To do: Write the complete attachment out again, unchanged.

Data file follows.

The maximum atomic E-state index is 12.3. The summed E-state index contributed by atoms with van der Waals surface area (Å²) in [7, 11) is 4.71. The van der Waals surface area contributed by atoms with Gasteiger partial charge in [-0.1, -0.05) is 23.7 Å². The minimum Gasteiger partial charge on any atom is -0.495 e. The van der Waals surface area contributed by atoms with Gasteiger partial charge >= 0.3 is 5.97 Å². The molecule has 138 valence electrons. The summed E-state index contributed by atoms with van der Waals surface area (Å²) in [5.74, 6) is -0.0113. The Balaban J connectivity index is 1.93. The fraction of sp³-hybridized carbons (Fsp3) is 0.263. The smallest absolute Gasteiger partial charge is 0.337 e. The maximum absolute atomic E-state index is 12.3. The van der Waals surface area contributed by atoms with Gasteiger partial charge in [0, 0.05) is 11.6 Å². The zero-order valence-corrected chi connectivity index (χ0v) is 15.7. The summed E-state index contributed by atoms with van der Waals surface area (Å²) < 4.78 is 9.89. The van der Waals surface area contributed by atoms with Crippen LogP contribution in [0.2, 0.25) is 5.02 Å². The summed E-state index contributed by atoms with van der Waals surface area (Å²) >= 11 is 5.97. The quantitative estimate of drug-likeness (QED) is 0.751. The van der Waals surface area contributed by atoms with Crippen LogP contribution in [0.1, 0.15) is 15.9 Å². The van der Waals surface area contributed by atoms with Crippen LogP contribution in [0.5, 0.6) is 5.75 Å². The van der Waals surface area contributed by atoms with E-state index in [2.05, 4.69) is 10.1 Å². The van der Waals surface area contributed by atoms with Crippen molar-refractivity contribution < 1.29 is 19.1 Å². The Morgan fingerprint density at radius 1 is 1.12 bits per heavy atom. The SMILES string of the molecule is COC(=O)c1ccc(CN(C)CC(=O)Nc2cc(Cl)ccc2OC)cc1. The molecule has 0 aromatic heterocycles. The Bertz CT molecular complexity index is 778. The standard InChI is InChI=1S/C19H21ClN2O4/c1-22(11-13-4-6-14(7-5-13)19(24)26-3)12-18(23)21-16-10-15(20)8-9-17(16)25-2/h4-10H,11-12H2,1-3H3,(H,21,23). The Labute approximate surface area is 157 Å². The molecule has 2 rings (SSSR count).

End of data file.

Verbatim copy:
The maximum atomic E-state index is 12.3. The summed E-state index contributed by atoms with van der Waals surface area (Å²) in [7, 11) is 4.71. The van der Waals surface area contributed by atoms with Gasteiger partial charge in [-0.1, -0.05) is 23.7 Å². The minimum Gasteiger partial charge on any atom is -0.495 e. The van der Waals surface area contributed by atoms with Gasteiger partial charge >= 0.3 is 5.97 Å². The molecule has 138 valence electrons. The summed E-state index contributed by atoms with van der Waals surface area (Å²) in [5.74, 6) is -0.0113. The Balaban J connectivity index is 1.93. The fraction of sp³-hybridized carbons (Fsp3) is 0.263. The smallest absolute Gasteiger partial charge is 0.337 e. The maximum absolute atomic E-state index is 12.3. The van der Waals surface area contributed by atoms with Gasteiger partial charge in [0, 0.05) is 11.6 Å². The zero-order valence-corrected chi connectivity index (χ0v) is 15.7. The summed E-state index contributed by atoms with van der Waals surface area (Å²) < 4.78 is 9.89. The van der Waals surface area contributed by atoms with Crippen LogP contribution in [0.2, 0.25) is 5.02 Å². The summed E-state index contributed by atoms with van der Waals surface area (Å²) >= 11 is 5.97. The quantitative estimate of drug-likeness (QED) is 0.751. The van der Waals surface area contributed by atoms with Crippen LogP contribution in [0.1, 0.15) is 15.9 Å². The van der Waals surface area contributed by atoms with Crippen LogP contribution in [0.5, 0.6) is 5.75 Å². The van der Waals surface area contributed by atoms with E-state index in [2.05, 4.69) is 10.1 Å². The van der Waals surface area contributed by atoms with Crippen molar-refractivity contribution < 1.29 is 19.1 Å². The Morgan fingerprint density at radius 1 is 1.12 bits per heavy atom. The SMILES string of the molecule is COC(=O)c1ccc(CN(C)CC(=O)Nc2cc(Cl)ccc2OC)cc1. The molecule has 0 aromatic heterocycles. The Bertz CT molecular complexity index is 778. The standard InChI is InChI=1S/C19H21ClN2O4/c1-22(11-13-4-6-14(7-5-13)19(24)26-3)12-18(23)21-16-10-15(20)8-9-17(16)25-2/h4-10H,11-12H2,1-3H3,(H,21,23). The Labute approximate surface area is 157 Å². The molecule has 2 rings (SSSR count).